Smith joined the faculty at Bennington College, Vermont. In 1960 a class project investigating close-packed cells based on D'Arcy Thompson's book Growth & Form (1918) sparked Smith's search for artistic inspiration in the natural world. The resulting agglomeration of 14-sided tetrakaidecahedrons, the ideally efficient soap-bubble cell, is known as the Bennington Structure. This was the first time Smith saw the impact that enlarged geometric shapes could have as independent but architecturally scaled forms - as sculpture.

TAU, located in Smith's home town of South Orange. The sculpture is an example of the bold, angular shapes Smith used in the early 1960s.

While recovering from an automobile accident at home in 1961, Smith started to create small sculptural maquettes using agglomerations of tetrahedrons and octahedrons. By 1962 he was teaching at Hunter College. In this year he created Black Box, his first fabricated steel sculpture. The dense rectangular prism, less than two feet high, developed from a mundane object, a 3 x 5" file card box that Smith saw on the desk of American Art critic and historian Eugene Goosen, his colleague and friend. Smith enlarged the proportions of the box five times, like a recent class assignment. He phoned a local fabricator, Industrial Welding, whose billboard he had seen while driving on the New Jersey Turnpike and asked them to deliver it to his suburban home. Although the welders assumed he was crazed, they treated the project with the utmost workmanship and the result was a stunning form to Smith. With this piece, entitled Black Box, Smith had discovered a sculpting process that he continued to hone. Where others saw a pure geometric shape, Smith saw it as a mysterious form. The title alluded to the corrupt administration of New York mayor Jimmy Walker (1926–32), when contractors would drop bribes into a slot in a "black"box.[4] is Black Box was set on the site of the black wood-burning stove in the little house he had lived in as a small child, so it functioned as a kind of gravestone. It was deliberately placed on a thin base of two-by-four inch plywood pieces to call attention to its status as a work of art.

In 1962, he made Die, a 6' steel cube that established his reputation as one of the most influential and important artists of his time. The Elevens Are Up (1963) follows formally on Die. Inspired by the two veins on the back of the neck which are accentuated when one has had too much to drink, the sculpture consists of two black steel masses installed face to face, four feet apart. Fabricated in steel and weighing over 12,000 pounds, the later Source (1967) is a monumental sculpture which Smith first exhibited at documenta IV in Kassel, Germany in the summer of 1968.[5] After exhibiting massive, black-painted plywood and metal works at several sites across the United States and internationally, Smith was featured on the October 13, 1967 cover of Time with his plywood structure Smoke (1967)[6] enveloping the atrium of the Corcoran Gallery of Art in Washington.[7]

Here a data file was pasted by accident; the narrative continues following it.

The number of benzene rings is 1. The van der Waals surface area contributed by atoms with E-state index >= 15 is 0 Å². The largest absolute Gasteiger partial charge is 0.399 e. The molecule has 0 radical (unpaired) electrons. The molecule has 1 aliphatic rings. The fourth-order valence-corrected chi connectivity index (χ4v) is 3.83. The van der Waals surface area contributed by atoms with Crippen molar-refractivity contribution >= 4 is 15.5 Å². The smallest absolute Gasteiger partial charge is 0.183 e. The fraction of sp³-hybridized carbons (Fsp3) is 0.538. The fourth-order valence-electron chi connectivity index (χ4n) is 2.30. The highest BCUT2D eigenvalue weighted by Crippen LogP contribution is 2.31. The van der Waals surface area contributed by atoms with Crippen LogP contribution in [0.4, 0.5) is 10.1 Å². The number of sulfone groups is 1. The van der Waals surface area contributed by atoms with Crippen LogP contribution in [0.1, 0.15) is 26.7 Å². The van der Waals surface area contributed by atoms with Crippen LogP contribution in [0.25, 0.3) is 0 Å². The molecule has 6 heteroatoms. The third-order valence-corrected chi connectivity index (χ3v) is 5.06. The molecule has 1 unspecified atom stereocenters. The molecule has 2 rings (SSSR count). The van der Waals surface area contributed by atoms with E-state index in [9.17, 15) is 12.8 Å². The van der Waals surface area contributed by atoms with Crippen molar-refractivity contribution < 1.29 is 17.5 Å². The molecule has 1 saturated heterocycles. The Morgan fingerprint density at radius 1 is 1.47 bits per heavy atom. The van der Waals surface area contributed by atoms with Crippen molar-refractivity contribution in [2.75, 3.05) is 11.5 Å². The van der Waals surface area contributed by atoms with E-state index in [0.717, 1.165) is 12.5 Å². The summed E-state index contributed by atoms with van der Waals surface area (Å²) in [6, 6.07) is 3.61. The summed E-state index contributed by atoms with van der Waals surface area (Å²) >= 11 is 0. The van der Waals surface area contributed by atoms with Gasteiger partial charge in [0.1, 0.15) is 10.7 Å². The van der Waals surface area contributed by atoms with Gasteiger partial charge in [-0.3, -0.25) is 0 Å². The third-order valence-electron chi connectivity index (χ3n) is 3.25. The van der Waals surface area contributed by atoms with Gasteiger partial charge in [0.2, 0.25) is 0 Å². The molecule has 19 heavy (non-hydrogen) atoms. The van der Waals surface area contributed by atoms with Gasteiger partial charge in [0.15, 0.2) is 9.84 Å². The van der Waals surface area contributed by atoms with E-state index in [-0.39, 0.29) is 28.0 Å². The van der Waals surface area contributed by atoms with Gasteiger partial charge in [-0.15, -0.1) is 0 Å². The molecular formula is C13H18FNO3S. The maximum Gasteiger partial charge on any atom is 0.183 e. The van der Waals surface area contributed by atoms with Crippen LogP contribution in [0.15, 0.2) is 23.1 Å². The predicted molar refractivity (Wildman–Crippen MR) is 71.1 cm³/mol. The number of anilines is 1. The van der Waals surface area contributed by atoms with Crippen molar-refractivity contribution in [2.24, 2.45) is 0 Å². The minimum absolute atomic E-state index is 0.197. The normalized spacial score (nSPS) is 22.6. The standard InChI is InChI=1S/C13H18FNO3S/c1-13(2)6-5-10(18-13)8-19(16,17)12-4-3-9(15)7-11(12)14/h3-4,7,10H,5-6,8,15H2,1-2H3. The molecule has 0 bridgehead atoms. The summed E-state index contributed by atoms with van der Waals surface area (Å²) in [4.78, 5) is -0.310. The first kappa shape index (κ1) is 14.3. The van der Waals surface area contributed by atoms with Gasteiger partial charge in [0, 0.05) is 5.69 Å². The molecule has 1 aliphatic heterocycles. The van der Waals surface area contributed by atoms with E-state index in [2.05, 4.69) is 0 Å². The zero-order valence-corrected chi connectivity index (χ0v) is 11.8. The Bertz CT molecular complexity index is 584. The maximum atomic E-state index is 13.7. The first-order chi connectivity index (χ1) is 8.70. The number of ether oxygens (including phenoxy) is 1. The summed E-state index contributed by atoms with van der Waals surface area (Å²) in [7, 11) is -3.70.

Allied with the minimalist school, Smith worked with simple geometrical modules combined on a three-dimensional grid, creating drama through simplicity and scale. During the 1940s and 1950s Smith became close friends with Barnett Newman, Jackson Pollock, Mark Rothko, and Clyfford Still. His sculpture shows their abstract influence. One of Smith's unrealized architectural projects in 1950 was a plan for a church that was to have painted glass panels designed in collaboration with his friend Pollock.[8]

Smith also taught at various institutions including New York University, Cooper Union, Pratt Institute, Bennington College, and Hunter College, where he mentored artists such as Pat Lipsky.

Smith was asked to teach a sculpture course at the University of Hawaii in Manoa during the summer of 1969. He designed two unrealized works, Haole Crater (a recessed garden) and Hubris, but eventually created The Fourth Sign that was sited on the campus. His Hawaii experience also generated fodder for his "For..." series whose initials are friends and artists he met during his time in Manoa.

As a leading sculptor in the 1960s and 1970s, Smith is often typically associated with the Minimalist art movement.


The Fourth Sign, 1977, at the University of Hawaii at Manoa

Smith's first exhibitions were in 1964, and he had his first one-person exhibition in 1966. That same year, was asked to anchor the seminal 1966 show at the Jewish Museum in New York entitled Primary Structures, one of the most important exhibitions of the 1960s.[9] Smith's museum debut as a sculptor of large-scale, geometric sculpture was at the Wadsworth Atheneum, Hartford, Connecticut, and the Institute of Contemporary Art, University of Pennsylvania, Philadelphia (1966), followed by a nationwide traveling exhibition that began at the Andrew Dickson White House, Cornell University in Ithaca, New York (1968), and a New Jersey–based traveling show organized by the Newark Museum and New Jersey State Council on the Arts (1970).[6]